Our annual Oktoberfest gathering is on! And it's always made better by that sweet scent of a freshly produced beer. Looks like about 14 gallons in the secondaries, so that'll be around 13 gallons by the time it gets bottled.
This year, I rushed to brew an Oktoberfest. But I was slow about the rushing due to some brewery improvement projects, so the desired 60 days of lagering is actually going to be about 30 before the first batch comes out. That pushes it to Märzen territory.
Normally I would just declare it an Oktoberfestbier and let it sit for another month, but a neighbor has requested a birthday brew. That leaves me with only one viable option: bottle half, continue to lager the other half. One good thing about brewing in quantity is that you can do good by your neighbors and still have leftovers.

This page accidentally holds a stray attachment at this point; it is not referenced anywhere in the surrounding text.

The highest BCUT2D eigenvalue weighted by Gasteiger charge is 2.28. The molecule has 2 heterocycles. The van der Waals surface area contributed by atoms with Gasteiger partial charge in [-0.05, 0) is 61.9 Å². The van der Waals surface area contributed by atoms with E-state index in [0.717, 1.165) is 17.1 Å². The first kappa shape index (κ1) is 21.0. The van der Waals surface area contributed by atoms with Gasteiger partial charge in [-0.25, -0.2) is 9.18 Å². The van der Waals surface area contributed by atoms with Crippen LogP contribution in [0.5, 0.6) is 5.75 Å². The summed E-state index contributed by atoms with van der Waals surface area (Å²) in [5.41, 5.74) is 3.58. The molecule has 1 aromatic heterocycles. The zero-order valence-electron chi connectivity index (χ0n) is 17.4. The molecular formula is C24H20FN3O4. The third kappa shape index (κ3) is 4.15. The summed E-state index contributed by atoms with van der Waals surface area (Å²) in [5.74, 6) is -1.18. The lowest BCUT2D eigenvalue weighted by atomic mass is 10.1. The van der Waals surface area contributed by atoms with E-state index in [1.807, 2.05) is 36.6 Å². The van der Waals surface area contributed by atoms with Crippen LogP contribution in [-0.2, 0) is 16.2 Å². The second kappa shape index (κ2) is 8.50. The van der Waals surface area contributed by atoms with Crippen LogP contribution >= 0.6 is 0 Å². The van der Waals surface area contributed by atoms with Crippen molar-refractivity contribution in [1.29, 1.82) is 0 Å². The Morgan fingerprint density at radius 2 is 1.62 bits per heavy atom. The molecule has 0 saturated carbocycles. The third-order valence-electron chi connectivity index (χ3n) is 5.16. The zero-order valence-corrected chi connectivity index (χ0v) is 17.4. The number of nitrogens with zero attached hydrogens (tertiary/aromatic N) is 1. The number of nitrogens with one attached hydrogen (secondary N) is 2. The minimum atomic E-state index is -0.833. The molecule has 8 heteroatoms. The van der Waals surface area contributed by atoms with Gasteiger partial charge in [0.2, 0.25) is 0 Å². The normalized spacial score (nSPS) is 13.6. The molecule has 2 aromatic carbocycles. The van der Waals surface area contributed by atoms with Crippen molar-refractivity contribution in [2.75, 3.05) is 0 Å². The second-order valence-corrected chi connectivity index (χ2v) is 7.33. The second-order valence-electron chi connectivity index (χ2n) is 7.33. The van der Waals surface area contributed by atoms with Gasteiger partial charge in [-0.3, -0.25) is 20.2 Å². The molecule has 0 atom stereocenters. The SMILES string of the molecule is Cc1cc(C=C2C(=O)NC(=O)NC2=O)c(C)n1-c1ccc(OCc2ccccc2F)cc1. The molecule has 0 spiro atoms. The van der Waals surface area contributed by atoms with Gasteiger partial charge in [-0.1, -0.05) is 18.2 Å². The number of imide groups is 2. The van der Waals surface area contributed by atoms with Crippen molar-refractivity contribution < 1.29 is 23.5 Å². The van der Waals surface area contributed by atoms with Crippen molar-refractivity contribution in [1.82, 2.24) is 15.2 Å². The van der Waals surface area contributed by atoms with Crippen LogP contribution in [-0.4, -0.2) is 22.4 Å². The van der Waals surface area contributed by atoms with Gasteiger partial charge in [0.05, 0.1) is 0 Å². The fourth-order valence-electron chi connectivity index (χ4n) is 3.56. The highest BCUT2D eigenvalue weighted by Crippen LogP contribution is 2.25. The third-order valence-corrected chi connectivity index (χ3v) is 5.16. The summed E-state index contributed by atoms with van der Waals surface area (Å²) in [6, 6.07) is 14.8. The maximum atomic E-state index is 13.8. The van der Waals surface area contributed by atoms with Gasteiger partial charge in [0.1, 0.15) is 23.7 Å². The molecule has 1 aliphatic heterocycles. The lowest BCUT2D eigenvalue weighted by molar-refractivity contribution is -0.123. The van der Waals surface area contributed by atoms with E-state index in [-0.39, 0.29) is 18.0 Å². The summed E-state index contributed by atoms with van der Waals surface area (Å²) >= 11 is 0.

This recipe ended up with a good malt front and a pleasantly floral bitterness; presumably by the time the six or so Oktoberfestbier gallons make it through the lager, that will have waned into something more subtle. The Märzen may just be a bit hoppier than normal, but that's a tolerable situation.
Mash volume: 10 gal
Boil volume: 19 gal
Mash temp: 128F -> 148F -> 154F
Fermentation temp: 50F
19 lbs Pilsener
7.5 lbs Munich Light
6.75 lbs Munich Dark
1.12 oz Crystal 120L
1.12 oz CaraPils
1 oz Hallertau fwh
1 oz Hallertau 60m
2 oz NZ Pacifica 60m
2.25 oz Tettnanger 5m
0.75 oz Tettnanger 0m
Wyeast Oktoberfest blend
Ferment @49-50F, 3 weeks
Diacetyl rest @58F, 2 days
Lager @38-40F, 30-90 days
Ale Pail Man approves, though he was subsequently drained of all character.
Mash out. Spin on.